New standards for the future of mass spectrometry-based proteomics
Analysing proteins is a critical tool in many areas, including drug discovery and diagnostics. In diseases such as cancer and heart disease specific proteins may be modified or present in unusual amounts and so identifying these proteins can help in diagnosis or developing novel treatments. This can be achieved through mass spectrometry, a cost-effective technique for quantitatively analysing a large number of proteins simultaneously.
To work properly, mass spectrometers and the associated technique of liquid chromatography, need to be calibrated using robust standards to allow changes the quantity or structure of proteins to be accurately measured. With better standards, mass spectrometry can be used to greater effect and be capable of better analysing ever more complex challenges.
Professor Claire Eyers and her team have developed three reference standards, allowing labs to enhance the accuracy of their mass spectrometry-based measurements. Importantly, unlike other standards, these have been specifically designed to allow standardisation across different laboratories and instrument platforms, which means that different labs can reproduce results more easily.
These standards are fulfilling the needs of both the research community and clinicians, since protein analysis can be applied in a variety of areas including personalised medicine, clinical analysis, diagnostics, drug discovery, toxicology, food safety and quality control. Moreover, with the global proteomics market predicted to grow to over $20 billion by 2018, these standards are of great commercial value.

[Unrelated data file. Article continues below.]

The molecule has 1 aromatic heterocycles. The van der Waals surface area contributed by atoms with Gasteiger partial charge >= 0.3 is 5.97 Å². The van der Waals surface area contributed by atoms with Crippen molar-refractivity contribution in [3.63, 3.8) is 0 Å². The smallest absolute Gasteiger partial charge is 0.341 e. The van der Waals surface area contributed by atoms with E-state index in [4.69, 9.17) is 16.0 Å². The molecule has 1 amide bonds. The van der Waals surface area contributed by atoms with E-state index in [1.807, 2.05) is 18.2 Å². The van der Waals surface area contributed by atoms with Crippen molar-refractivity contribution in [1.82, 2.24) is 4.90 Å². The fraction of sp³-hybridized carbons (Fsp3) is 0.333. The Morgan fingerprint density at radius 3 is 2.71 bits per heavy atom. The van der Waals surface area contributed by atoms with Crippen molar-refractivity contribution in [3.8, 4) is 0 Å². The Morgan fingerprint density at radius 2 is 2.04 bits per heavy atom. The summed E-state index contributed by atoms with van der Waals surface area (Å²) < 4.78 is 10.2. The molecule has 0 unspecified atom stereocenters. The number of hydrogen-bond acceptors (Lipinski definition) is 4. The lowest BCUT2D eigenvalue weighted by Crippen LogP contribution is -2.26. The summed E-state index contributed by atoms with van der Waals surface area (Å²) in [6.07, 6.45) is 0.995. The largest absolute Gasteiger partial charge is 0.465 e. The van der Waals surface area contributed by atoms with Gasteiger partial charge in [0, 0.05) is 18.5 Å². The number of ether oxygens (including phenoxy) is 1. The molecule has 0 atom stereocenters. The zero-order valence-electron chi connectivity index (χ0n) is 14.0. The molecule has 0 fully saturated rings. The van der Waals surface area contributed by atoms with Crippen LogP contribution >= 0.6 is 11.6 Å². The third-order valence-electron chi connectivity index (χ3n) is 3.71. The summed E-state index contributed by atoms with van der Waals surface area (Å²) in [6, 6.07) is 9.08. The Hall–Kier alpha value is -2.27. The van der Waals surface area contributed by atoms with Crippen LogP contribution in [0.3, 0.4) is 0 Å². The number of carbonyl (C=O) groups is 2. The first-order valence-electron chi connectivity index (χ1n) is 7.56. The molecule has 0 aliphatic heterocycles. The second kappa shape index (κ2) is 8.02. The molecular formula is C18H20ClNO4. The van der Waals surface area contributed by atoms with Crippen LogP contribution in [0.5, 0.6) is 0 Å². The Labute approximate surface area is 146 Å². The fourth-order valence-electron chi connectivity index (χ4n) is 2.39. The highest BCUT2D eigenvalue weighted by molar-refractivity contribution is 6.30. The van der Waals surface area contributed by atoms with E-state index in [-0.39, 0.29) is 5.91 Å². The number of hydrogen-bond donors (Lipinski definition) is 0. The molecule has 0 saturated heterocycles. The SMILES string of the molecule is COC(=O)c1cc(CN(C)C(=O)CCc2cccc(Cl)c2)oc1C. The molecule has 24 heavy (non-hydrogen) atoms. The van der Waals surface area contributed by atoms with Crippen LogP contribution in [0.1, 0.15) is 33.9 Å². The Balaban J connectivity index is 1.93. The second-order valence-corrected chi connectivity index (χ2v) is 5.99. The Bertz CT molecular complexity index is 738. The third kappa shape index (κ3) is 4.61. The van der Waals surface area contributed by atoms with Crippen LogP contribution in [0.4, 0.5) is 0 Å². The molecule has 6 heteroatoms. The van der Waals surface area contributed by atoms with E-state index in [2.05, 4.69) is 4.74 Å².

Two of the standards (QCAL and QCAL-IM) are already available commercially, with the third (RePLICal) due to be launched imminently. PolyQuant GmbH, a company specialising in quantitative proteomics solutions, manages the sales.
This commercialisation effort was a pragmatic choice for Professor Eyers, as academic, industrial and clinical researchers all benefit from more effective and widely applicable standards in mass spectrometry. She explains: “A research lab does not have the necessary infrastructure for production and distribution. Besides, we wanted our standards to be widely available, so licensing our technology and products to PolyQuant was the logical choice.”
Professor Eyers’ new venture is a bioanalysis company with colleagues Dr Hannah Roberts, Professor Sabine Flitsch and Professor Perdita Barran. Bio-Shape, registered in November 2015, will be providing protein and glycan structural analysis services to companies, and is the focus of her commercial efforts.